Thank you to Bosco Peters, author of www.liturgy.co.nz for his reminder this morning that on this day in 1968, Thomas Merton died.

Merton books remain on best-seller lists not only in Christian circles, but also in airport bookstores. His vibrant awareness of the reality of Jesus Christ alive today, and his deep knowledge of the joys and sufferings of human experience in the twentieth century are perhaps unmatched in modern writing. If you are looking for an easy Merton starter try The Seven Storey Mountain.

Merton has strong Christchurch connections. While he never visited New Zealand himself, his father was a student at Christ’s College (until 1903) and his grandfather was music master at the school. You can find some Merton graves at Waimairi cemetery including that of Thomas’ grandfather Alfred, and Alfred’s daughter Agnes who died in the Wahine disaster.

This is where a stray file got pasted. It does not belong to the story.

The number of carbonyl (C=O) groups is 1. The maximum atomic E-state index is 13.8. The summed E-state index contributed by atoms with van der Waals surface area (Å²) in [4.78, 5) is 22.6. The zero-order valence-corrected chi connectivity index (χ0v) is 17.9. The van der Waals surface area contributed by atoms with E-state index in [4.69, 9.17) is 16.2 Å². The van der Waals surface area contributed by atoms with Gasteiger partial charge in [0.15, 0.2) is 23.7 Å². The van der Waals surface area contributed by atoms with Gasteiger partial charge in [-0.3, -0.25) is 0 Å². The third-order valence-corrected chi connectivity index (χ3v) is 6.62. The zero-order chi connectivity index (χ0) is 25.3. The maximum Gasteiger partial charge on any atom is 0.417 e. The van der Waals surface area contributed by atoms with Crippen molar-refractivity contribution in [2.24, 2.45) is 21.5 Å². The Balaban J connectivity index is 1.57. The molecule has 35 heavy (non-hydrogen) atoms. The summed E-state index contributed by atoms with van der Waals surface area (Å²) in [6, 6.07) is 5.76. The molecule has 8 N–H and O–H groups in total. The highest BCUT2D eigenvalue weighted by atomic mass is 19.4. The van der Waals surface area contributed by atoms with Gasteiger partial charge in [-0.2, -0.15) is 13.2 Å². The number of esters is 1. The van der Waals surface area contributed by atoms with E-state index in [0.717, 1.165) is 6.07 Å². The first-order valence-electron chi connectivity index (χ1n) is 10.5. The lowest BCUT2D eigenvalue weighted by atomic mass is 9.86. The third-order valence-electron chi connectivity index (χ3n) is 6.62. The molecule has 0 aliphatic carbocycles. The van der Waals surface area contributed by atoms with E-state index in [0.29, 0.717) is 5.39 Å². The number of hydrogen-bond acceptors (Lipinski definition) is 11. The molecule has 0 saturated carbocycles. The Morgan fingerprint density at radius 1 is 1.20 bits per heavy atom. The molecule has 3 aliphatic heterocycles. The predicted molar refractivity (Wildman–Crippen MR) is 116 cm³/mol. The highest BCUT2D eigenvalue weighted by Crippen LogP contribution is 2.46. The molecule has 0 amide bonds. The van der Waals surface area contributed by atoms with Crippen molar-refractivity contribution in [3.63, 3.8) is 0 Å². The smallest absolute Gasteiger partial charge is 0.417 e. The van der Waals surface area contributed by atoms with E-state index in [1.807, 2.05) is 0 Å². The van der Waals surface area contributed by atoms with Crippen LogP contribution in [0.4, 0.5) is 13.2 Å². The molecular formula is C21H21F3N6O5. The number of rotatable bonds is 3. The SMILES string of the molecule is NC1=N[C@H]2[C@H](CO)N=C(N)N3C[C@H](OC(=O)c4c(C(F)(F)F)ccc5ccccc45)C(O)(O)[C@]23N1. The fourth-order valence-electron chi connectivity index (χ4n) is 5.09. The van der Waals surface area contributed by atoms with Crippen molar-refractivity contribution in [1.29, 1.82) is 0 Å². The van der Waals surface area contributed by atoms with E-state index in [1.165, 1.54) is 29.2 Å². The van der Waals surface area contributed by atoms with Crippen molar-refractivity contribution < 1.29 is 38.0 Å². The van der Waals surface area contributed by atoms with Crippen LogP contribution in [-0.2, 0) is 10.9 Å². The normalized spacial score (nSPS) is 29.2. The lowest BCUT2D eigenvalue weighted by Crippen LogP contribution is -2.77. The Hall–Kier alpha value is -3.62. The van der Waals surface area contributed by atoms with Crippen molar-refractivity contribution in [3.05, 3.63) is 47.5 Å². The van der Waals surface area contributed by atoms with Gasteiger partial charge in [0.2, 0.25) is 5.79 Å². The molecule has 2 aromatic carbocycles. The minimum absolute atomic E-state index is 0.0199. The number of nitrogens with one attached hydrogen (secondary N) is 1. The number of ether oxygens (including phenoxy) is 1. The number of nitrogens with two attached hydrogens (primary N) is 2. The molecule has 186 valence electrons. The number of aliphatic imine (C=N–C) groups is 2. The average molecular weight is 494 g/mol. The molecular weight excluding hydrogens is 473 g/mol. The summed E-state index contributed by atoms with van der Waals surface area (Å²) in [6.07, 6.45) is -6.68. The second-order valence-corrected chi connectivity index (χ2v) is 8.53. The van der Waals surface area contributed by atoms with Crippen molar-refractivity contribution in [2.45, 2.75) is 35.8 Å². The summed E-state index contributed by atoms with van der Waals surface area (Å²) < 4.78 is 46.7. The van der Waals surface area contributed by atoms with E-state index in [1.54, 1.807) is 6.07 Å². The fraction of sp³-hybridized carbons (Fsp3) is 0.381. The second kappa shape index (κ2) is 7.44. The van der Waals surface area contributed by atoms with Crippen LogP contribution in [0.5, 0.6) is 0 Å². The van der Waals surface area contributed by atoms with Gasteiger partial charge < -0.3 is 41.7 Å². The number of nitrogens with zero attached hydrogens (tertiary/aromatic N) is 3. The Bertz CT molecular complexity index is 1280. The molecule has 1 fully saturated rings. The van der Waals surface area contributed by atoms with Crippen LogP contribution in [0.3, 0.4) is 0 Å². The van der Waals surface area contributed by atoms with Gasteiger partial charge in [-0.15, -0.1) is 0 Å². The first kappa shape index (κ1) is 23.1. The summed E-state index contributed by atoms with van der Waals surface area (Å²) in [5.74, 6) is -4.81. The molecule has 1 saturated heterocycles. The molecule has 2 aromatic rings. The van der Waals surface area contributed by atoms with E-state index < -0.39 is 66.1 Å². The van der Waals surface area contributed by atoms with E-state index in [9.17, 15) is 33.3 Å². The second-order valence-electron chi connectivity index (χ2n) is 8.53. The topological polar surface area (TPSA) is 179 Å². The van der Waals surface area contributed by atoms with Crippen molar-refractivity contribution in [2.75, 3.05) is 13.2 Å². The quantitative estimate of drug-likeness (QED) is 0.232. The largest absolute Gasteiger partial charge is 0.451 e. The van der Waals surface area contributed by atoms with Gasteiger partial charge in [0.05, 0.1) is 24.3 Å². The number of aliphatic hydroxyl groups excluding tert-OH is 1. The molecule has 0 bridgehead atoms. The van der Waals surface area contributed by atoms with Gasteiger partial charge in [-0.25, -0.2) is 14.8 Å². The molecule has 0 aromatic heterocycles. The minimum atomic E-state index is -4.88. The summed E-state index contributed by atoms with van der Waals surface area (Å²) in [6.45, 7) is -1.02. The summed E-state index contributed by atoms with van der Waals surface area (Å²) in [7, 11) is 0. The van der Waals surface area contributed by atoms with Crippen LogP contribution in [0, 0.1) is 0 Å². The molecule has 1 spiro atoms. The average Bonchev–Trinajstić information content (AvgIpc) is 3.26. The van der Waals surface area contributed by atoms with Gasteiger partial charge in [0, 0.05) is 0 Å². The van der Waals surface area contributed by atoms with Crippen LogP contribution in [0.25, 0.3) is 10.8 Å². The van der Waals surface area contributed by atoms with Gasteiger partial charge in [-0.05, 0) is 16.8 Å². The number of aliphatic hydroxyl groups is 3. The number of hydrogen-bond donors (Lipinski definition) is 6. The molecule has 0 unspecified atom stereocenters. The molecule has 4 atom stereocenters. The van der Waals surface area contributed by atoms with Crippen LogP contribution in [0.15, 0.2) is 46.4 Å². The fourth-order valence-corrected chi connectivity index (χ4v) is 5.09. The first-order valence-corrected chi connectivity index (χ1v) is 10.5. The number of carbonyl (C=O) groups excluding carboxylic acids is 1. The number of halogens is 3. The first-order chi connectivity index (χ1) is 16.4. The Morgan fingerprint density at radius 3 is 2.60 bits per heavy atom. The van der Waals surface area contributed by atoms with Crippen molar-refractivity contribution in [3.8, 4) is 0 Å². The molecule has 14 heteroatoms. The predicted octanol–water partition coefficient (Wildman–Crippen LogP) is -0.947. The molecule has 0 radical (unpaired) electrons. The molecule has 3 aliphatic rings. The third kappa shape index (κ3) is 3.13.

A couple of Thomas Merton quotations:

What can we gain by sailing to the moon if we are not able to cross the abyss that separates us from ourselves? This is the most important of all voyages of discovery, and without it, all the rest are not only useless, but disastrous.

“My Lord God, I have no idea where I am going. I do not see the road ahead of me. I cannot know for certain where it will end. Nor do I really know myself, and the fact that I think that I am following your will does not mean that I am actually doing so. But I believe that the desire to please you does in fact please you. And I hope I have that desire in all that I am doing. I hope that I will never do anything apart from that desire. And I know that if I do this you will lead me by the right road though I may know nothing about it. Therefore will I trust you always though I may seem to be lost and in the shadow of death. I will not fear, for you are ever with me, and you will never leave me to face my perils alone.”

 

 

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